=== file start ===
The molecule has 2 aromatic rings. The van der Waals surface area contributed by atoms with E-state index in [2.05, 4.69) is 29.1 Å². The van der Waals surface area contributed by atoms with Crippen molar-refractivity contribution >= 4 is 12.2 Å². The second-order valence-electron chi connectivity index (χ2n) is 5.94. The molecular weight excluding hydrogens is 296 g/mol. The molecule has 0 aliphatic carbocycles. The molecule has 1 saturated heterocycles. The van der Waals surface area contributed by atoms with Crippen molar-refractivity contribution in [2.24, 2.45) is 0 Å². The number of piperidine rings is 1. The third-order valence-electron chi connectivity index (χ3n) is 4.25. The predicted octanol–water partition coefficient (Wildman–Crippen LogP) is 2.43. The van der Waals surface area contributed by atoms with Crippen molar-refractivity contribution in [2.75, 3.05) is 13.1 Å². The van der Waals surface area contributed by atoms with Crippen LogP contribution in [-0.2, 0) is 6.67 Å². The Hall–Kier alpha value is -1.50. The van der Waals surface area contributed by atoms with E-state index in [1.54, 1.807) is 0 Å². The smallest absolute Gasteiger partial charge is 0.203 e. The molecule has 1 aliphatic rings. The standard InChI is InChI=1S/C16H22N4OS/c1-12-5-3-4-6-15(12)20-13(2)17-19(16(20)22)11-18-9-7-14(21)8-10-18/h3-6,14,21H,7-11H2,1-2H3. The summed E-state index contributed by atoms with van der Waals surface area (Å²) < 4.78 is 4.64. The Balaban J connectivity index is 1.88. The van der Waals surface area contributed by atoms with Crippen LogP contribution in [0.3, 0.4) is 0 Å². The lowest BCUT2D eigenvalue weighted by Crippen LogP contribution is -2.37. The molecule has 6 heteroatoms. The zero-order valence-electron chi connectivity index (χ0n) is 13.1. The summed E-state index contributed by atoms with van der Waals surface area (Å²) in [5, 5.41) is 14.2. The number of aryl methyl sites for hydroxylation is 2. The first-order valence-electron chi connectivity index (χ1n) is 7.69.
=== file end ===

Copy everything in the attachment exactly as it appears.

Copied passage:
The molecule has 2 aromatic rings. The van der Waals surface area contributed by atoms with E-state index in [2.05, 4.69) is 29.1 Å². The van der Waals surface area contributed by atoms with Crippen molar-refractivity contribution >= 4 is 12.2 Å². The second-order valence-electron chi connectivity index (χ2n) is 5.94. The molecular weight excluding hydrogens is 296 g/mol. The molecule has 0 aliphatic carbocycles. The molecule has 1 saturated heterocycles. The van der Waals surface area contributed by atoms with Crippen molar-refractivity contribution in [2.24, 2.45) is 0 Å². The number of piperidine rings is 1. The third-order valence-electron chi connectivity index (χ3n) is 4.25. The predicted octanol–water partition coefficient (Wildman–Crippen LogP) is 2.43. The van der Waals surface area contributed by atoms with Crippen molar-refractivity contribution in [2.75, 3.05) is 13.1 Å². The van der Waals surface area contributed by atoms with Crippen LogP contribution in [-0.2, 0) is 6.67 Å². The Hall–Kier alpha value is -1.50. The van der Waals surface area contributed by atoms with E-state index in [1.54, 1.807) is 0 Å². The smallest absolute Gasteiger partial charge is 0.203 e. The molecule has 1 aliphatic rings. The standard InChI is InChI=1S/C16H22N4OS/c1-12-5-3-4-6-15(12)20-13(2)17-19(16(20)22)11-18-9-7-14(21)8-10-18/h3-6,14,21H,7-11H2,1-2H3. The summed E-state index contributed by atoms with van der Waals surface area (Å²) < 4.78 is 4.64. The Balaban J connectivity index is 1.88. The van der Waals surface area contributed by atoms with Crippen LogP contribution in [0.3, 0.4) is 0 Å². The lowest BCUT2D eigenvalue weighted by Crippen LogP contribution is -2.37. The molecule has 6 heteroatoms. The zero-order valence-electron chi connectivity index (χ0n) is 13.1. The summed E-state index contributed by atoms with van der Waals surface area (Å²) in [5, 5.41) is 14.2. The number of aryl methyl sites for hydroxylation is 2. The first-order valence-electron chi connectivity index (χ1n) is 7.69.